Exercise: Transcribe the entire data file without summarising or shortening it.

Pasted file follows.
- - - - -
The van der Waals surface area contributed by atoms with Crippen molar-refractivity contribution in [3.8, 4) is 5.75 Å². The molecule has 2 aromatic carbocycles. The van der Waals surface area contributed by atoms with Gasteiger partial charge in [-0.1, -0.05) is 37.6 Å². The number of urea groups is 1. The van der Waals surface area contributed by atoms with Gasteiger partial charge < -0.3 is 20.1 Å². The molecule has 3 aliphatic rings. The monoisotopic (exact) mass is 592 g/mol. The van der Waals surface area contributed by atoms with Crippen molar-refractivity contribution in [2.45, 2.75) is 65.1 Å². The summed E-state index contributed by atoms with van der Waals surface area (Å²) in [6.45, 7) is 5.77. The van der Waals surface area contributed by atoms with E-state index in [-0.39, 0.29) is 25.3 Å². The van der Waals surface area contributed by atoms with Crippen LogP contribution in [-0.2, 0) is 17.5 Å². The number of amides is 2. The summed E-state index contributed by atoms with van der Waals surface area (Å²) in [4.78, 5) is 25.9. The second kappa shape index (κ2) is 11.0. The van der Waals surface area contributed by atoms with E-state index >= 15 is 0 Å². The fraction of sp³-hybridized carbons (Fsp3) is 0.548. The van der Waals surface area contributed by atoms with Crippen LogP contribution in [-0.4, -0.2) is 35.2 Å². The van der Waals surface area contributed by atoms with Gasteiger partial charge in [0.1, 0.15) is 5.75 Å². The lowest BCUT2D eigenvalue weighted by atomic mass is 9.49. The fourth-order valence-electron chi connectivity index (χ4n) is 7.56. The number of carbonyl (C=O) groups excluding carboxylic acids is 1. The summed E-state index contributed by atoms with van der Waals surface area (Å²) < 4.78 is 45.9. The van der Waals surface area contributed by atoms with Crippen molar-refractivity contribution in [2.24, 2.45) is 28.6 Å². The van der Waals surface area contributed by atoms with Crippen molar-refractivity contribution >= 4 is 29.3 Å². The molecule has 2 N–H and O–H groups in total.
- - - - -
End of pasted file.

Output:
The van der Waals surface area contributed by atoms with Crippen molar-refractivity contribution in [3.8, 4) is 5.75 Å². The molecule has 2 aromatic carbocycles. The van der Waals surface area contributed by atoms with Gasteiger partial charge in [-0.1, -0.05) is 37.6 Å². The number of urea groups is 1. The van der Waals surface area contributed by atoms with Gasteiger partial charge < -0.3 is 20.1 Å². The molecule has 3 aliphatic rings. The monoisotopic (exact) mass is 592 g/mol. The van der Waals surface area contributed by atoms with Crippen molar-refractivity contribution in [2.45, 2.75) is 65.1 Å². The summed E-state index contributed by atoms with van der Waals surface area (Å²) in [6.45, 7) is 5.77. The van der Waals surface area contributed by atoms with E-state index in [-0.39, 0.29) is 25.3 Å². The van der Waals surface area contributed by atoms with Crippen LogP contribution in [-0.2, 0) is 17.5 Å². The number of amides is 2. The summed E-state index contributed by atoms with van der Waals surface area (Å²) in [4.78, 5) is 25.9. The second kappa shape index (κ2) is 11.0. The van der Waals surface area contributed by atoms with E-state index >= 15 is 0 Å². The fraction of sp³-hybridized carbons (Fsp3) is 0.548. The van der Waals surface area contributed by atoms with Crippen LogP contribution in [-0.4, -0.2) is 35.2 Å². The van der Waals surface area contributed by atoms with Gasteiger partial charge in [0.1, 0.15) is 5.75 Å². The lowest BCUT2D eigenvalue weighted by atomic mass is 9.49. The fourth-order valence-electron chi connectivity index (χ4n) is 7.56. The number of carbonyl (C=O) groups excluding carboxylic acids is 1. The summed E-state index contributed by atoms with van der Waals surface area (Å²) < 4.78 is 45.9. The van der Waals surface area contributed by atoms with Crippen molar-refractivity contribution in [2.24, 2.45) is 28.6 Å². The van der Waals surface area contributed by atoms with Crippen molar-refractivity contribution >= 4 is 29.3 Å². The molecule has 2 N–H and O–H groups in total.